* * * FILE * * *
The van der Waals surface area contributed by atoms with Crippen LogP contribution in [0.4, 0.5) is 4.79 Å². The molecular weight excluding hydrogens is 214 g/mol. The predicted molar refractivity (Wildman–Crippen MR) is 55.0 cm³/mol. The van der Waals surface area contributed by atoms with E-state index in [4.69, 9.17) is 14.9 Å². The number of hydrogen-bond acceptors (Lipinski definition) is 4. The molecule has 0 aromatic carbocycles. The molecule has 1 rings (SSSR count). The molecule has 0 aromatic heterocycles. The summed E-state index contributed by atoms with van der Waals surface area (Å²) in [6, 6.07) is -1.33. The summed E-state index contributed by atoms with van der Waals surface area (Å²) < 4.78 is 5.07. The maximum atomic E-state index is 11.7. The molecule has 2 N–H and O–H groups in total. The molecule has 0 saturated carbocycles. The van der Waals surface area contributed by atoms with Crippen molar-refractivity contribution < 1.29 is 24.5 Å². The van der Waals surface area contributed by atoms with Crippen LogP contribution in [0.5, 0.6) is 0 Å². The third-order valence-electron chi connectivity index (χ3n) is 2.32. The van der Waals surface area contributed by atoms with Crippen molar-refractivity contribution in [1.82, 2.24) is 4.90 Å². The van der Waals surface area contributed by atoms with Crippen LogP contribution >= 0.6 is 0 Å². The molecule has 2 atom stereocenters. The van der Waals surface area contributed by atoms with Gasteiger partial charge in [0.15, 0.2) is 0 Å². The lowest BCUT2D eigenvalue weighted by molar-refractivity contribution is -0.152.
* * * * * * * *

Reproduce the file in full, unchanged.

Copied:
The van der Waals surface area contributed by atoms with Crippen LogP contribution in [0.4, 0.5) is 4.79 Å². The molecular weight excluding hydrogens is 214 g/mol. The predicted molar refractivity (Wildman–Crippen MR) is 55.0 cm³/mol. The van der Waals surface area contributed by atoms with E-state index in [4.69, 9.17) is 14.9 Å². The number of hydrogen-bond acceptors (Lipinski definition) is 4. The molecule has 0 aromatic carbocycles. The molecule has 1 rings (SSSR count). The molecule has 0 aromatic heterocycles. The summed E-state index contributed by atoms with van der Waals surface area (Å²) in [6, 6.07) is -1.33. The summed E-state index contributed by atoms with van der Waals surface area (Å²) < 4.78 is 5.07. The maximum atomic E-state index is 11.7. The molecule has 2 N–H and O–H groups in total. The molecule has 0 saturated carbocycles. The van der Waals surface area contributed by atoms with Crippen molar-refractivity contribution < 1.29 is 24.5 Å². The van der Waals surface area contributed by atoms with Crippen LogP contribution in [0.5, 0.6) is 0 Å². The third-order valence-electron chi connectivity index (χ3n) is 2.32. The van der Waals surface area contributed by atoms with Crippen molar-refractivity contribution in [1.82, 2.24) is 4.90 Å². The van der Waals surface area contributed by atoms with Crippen LogP contribution >= 0.6 is 0 Å². The molecule has 2 atom stereocenters. The van der Waals surface area contributed by atoms with Gasteiger partial charge in [0.15, 0.2) is 0 Å². The lowest BCUT2D eigenvalue weighted by molar-refractivity contribution is -0.152.